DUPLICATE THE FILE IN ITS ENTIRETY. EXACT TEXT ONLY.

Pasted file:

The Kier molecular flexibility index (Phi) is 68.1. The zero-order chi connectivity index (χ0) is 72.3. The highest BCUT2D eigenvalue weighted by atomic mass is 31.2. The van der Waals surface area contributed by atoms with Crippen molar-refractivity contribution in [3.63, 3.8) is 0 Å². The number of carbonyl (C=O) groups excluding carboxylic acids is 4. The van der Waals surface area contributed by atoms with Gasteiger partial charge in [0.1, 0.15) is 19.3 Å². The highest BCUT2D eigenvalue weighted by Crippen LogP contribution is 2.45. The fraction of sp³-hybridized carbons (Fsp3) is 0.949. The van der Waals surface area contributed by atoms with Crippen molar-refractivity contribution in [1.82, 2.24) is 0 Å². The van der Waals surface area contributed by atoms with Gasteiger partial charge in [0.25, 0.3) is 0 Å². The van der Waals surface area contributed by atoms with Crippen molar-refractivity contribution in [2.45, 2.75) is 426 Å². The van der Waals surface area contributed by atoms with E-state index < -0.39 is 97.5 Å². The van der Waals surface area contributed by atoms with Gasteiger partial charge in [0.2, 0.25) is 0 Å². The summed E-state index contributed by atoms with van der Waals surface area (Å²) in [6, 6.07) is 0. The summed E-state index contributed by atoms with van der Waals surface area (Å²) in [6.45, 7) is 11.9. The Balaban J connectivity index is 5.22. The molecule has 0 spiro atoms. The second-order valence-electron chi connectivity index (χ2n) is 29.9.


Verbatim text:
The Kier molecular flexibility index (Phi) is 68.1. The zero-order chi connectivity index (χ0) is 72.3. The highest BCUT2D eigenvalue weighted by atomic mass is 31.2. The van der Waals surface area contributed by atoms with Crippen molar-refractivity contribution in [3.63, 3.8) is 0 Å². The number of carbonyl (C=O) groups excluding carboxylic acids is 4. The van der Waals surface area contributed by atoms with Gasteiger partial charge in [0.1, 0.15) is 19.3 Å². The highest BCUT2D eigenvalue weighted by Crippen LogP contribution is 2.45. The fraction of sp³-hybridized carbons (Fsp3) is 0.949. The van der Waals surface area contributed by atoms with Crippen molar-refractivity contribution in [1.82, 2.24) is 0 Å². The van der Waals surface area contributed by atoms with Gasteiger partial charge in [0.25, 0.3) is 0 Å². The van der Waals surface area contributed by atoms with Crippen molar-refractivity contribution in [2.45, 2.75) is 426 Å². The van der Waals surface area contributed by atoms with E-state index < -0.39 is 97.5 Å². The van der Waals surface area contributed by atoms with Gasteiger partial charge in [0.2, 0.25) is 0 Å². The summed E-state index contributed by atoms with van der Waals surface area (Å²) in [6, 6.07) is 0. The summed E-state index contributed by atoms with van der Waals surface area (Å²) in [6.45, 7) is 11.9. The Balaban J connectivity index is 5.22. The molecule has 0 spiro atoms. The second-order valence-electron chi connectivity index (χ2n) is 29.9.